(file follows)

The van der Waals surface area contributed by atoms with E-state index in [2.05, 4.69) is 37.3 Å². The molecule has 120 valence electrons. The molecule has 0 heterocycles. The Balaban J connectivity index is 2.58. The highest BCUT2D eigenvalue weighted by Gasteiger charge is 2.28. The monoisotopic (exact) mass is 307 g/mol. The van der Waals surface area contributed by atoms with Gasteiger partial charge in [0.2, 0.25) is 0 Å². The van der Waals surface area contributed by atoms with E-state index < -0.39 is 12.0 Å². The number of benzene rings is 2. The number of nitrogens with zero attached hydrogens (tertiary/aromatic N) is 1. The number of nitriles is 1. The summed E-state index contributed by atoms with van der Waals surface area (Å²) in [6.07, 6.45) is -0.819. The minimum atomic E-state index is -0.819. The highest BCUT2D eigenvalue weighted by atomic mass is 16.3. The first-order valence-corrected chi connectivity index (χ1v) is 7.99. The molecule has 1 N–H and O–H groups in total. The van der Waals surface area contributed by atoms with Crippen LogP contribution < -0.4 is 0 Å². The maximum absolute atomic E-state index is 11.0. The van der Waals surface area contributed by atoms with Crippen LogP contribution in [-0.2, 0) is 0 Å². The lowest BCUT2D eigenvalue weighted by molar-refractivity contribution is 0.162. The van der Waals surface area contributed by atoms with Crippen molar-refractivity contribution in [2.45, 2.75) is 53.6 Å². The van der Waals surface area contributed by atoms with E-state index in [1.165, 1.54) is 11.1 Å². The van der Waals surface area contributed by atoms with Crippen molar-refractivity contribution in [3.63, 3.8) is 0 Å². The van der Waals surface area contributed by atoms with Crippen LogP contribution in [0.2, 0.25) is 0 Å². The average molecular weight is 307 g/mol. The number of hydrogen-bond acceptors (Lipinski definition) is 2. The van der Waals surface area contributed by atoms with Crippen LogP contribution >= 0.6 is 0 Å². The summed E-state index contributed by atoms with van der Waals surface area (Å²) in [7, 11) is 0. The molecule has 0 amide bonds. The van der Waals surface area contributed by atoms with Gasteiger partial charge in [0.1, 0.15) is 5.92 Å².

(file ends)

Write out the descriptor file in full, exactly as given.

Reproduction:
The van der Waals surface area contributed by atoms with E-state index in [2.05, 4.69) is 37.3 Å². The molecule has 120 valence electrons. The molecule has 0 heterocycles. The Balaban J connectivity index is 2.58. The highest BCUT2D eigenvalue weighted by Gasteiger charge is 2.28. The monoisotopic (exact) mass is 307 g/mol. The van der Waals surface area contributed by atoms with Gasteiger partial charge in [0.2, 0.25) is 0 Å². The van der Waals surface area contributed by atoms with E-state index < -0.39 is 12.0 Å². The number of benzene rings is 2. The number of nitrogens with zero attached hydrogens (tertiary/aromatic N) is 1. The number of nitriles is 1. The summed E-state index contributed by atoms with van der Waals surface area (Å²) in [6.07, 6.45) is -0.819. The minimum atomic E-state index is -0.819. The highest BCUT2D eigenvalue weighted by atomic mass is 16.3. The first-order valence-corrected chi connectivity index (χ1v) is 7.99. The molecule has 1 N–H and O–H groups in total. The van der Waals surface area contributed by atoms with Crippen LogP contribution < -0.4 is 0 Å². The maximum absolute atomic E-state index is 11.0. The van der Waals surface area contributed by atoms with Crippen LogP contribution in [-0.2, 0) is 0 Å². The lowest BCUT2D eigenvalue weighted by molar-refractivity contribution is 0.162. The van der Waals surface area contributed by atoms with Crippen molar-refractivity contribution in [2.45, 2.75) is 53.6 Å². The van der Waals surface area contributed by atoms with E-state index in [1.165, 1.54) is 11.1 Å². The van der Waals surface area contributed by atoms with Crippen molar-refractivity contribution in [3.63, 3.8) is 0 Å². The van der Waals surface area contributed by atoms with Crippen LogP contribution in [0.2, 0.25) is 0 Å². The average molecular weight is 307 g/mol. The number of hydrogen-bond acceptors (Lipinski definition) is 2. The van der Waals surface area contributed by atoms with Crippen LogP contribution >= 0.6 is 0 Å². The summed E-state index contributed by atoms with van der Waals surface area (Å²) in [7, 11) is 0. The molecule has 0 amide bonds. The van der Waals surface area contributed by atoms with Gasteiger partial charge in [0.1, 0.15) is 5.92 Å².